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In March of 2013, the city of Oakland signed a contract with Science Applications International Corporation (SAIC) for design and construction of the first of two phases of a city-wide surveillance system called the Domain Awareness Center, or DAC. Recently, however, the Oakland city council learned that its prime contractor for the project is involved in the U.S. nuclear weapons program, a fact that violates Measure T, a city voter proposition that makes Oakland a nuclear free zone. Despite a second round of public comment against the DAC at the November 19 Oakland City Council meeting, as well as the ongoing controversy with finding non-nuclear contractors, council members voted yet again to continue with the city-wide surveillance project.
After spending $17 million, Santa Cruz City officials now want to re-engage the public by backing off on their promised desal vote in 2014. In response, the Desal Alternatives steering committee has issued a call to all citizen supporters to advocate that the City Council adopt water security measures that can be implemented immediately.
Assembly member Das Williams (D-Santa Barbara) and eight other California lawmakers are calling on the Department of Interior and Environmental Protection Agency to investigate reports of fracking (hydraulic fracturing) beneath the seabed floor off the California Coast. Assembly members Mark Stone, Marc Levine, Richard Bloom, Adrin Nazarian, Bob Wieckowski and Senators Fran Pavley, Noreen Evans and Hannah-Beth Jackson have signed on in support of Williams' letter to federal regulators.
Governor Brown has proposed building two massive $50 billion water tunnels to divert the Sacramento River to corporate interests in the Central Valley. Fracking opponents say the peripheral tunnels under the Sacramento-San Joaquin River Delta could play a role in increasing fracking in California, so that oil companies and huge agribusinesses can make even more profits.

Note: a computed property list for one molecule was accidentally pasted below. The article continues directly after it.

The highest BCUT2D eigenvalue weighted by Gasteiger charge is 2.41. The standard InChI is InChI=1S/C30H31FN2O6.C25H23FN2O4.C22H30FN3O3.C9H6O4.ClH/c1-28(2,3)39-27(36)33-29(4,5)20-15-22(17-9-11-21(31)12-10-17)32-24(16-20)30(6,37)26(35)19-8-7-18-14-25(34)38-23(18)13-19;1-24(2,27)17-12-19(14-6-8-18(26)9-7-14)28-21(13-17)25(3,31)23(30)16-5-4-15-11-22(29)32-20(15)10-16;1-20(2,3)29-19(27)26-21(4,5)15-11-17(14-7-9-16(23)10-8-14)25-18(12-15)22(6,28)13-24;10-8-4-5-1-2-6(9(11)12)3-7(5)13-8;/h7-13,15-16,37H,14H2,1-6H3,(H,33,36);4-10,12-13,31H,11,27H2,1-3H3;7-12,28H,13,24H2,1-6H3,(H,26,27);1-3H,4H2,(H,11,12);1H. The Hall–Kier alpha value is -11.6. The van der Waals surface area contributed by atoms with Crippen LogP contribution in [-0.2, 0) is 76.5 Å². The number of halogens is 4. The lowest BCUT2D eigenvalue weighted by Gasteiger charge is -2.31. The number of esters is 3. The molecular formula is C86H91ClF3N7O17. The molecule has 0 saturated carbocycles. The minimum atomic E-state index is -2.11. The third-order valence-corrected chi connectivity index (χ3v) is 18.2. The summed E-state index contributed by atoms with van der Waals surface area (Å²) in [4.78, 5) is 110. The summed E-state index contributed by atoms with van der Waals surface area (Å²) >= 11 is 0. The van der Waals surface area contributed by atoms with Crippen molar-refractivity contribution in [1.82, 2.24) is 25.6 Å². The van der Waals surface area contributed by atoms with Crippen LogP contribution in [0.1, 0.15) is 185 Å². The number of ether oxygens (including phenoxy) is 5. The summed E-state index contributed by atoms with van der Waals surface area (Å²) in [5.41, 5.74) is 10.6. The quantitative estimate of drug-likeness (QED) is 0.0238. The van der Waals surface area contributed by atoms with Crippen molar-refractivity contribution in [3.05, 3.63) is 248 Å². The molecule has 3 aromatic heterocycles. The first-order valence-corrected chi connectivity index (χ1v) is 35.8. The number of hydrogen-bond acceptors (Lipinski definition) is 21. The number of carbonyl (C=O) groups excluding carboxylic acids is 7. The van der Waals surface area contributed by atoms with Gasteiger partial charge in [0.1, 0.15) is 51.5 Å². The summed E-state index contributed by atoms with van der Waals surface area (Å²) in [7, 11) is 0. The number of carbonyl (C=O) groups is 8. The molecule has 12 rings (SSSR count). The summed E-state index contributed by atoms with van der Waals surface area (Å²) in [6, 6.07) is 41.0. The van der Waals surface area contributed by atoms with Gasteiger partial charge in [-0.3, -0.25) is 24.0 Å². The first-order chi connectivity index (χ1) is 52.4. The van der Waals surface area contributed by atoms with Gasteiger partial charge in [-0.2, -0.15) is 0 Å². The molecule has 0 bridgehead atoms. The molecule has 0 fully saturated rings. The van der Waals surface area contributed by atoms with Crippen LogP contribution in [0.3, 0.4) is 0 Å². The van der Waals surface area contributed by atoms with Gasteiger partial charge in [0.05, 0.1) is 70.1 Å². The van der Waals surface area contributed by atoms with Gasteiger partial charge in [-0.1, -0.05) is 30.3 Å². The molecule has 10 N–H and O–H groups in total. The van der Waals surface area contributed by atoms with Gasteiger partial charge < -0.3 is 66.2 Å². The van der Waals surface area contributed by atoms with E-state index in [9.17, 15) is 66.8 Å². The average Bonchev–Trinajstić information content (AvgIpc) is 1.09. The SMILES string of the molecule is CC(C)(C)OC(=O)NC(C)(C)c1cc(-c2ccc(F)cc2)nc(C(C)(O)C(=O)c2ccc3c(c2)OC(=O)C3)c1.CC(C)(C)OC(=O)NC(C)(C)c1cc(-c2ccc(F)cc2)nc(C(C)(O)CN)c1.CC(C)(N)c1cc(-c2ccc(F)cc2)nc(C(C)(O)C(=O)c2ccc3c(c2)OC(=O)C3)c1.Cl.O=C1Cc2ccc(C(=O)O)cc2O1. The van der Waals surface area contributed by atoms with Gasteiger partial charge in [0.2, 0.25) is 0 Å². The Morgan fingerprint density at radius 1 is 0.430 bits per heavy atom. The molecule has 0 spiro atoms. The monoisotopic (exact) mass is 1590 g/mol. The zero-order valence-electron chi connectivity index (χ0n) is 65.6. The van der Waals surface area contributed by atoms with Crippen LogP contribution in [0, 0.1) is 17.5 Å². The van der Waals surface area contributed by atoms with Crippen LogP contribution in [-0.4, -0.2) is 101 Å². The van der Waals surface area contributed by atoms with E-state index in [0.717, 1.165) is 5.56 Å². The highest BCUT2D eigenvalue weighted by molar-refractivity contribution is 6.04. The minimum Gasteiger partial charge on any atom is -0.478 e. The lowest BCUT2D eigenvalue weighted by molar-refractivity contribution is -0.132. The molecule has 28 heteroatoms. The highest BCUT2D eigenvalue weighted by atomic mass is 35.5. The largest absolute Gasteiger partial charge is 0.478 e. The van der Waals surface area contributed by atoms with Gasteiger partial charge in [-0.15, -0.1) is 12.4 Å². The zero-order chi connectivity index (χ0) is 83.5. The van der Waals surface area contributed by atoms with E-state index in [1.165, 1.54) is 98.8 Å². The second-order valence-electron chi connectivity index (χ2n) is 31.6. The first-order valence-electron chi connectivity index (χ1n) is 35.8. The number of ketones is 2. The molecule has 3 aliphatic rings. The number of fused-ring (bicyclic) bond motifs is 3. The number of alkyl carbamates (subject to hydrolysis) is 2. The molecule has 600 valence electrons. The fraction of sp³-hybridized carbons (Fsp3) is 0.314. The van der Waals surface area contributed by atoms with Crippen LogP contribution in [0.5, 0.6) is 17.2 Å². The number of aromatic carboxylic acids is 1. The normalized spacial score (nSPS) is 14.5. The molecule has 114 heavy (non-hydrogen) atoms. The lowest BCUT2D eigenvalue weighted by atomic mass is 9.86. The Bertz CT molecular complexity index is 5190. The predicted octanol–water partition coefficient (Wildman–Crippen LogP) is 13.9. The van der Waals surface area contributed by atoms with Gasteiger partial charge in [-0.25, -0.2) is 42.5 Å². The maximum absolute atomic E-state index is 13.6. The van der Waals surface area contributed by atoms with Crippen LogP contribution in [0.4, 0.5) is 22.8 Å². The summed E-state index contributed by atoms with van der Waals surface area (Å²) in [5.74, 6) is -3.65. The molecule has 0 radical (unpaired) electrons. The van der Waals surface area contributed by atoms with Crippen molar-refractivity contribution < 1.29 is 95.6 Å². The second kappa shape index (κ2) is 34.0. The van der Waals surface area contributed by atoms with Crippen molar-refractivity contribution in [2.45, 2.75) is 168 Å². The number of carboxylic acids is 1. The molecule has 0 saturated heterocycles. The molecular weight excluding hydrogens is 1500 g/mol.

Steve Schlicht, a member of the City of Santa Cruz's Public Safety Task Force and the director of marketing communications and information technology for Take Back Santa Cruz, posted on Facebook that he is "fine with junkies dying somewhere else. Outside the county is fine by me." The City's website describes the task force: "The Santa Cruz City Council created the Public Safety Citizen Task Force to provide a platform for the community to come together to better understand our current public safety concerns and recommend actions we take to improve the quality of life in Santa Cruz."
The Berkeley Post Office is being sold off as one of the first steps in the privatization of the Postal Service. Despite what seems to be the end of the road in terms of administrative challenges, a three-pronged local attack is being launched by various Berkeley community groups, Save The Berkeley Post Office and Strike Debt Bay Area. The first is a medium term threat of a lawsuit to block the sale. Secondly, a direct defense of the Berkeley Post Office begins on Saturday, July 27th. The third is an attempt to rezone the space the Berkeley Post Office sits on so that it cannot be used for private, commercial enterprise.
On July 3, an activist served representatives of the Santa Cruz County government with a written notice stating that the Sheriff department's policy of seizing the property of pre-trial homeless detainees violates federal code and the United States Constitution. The notice was accepted, and the activist believes that if a lawsuit is brought against the county, the authorities can not assert that they were unaware of the dangers they subject the homeless to.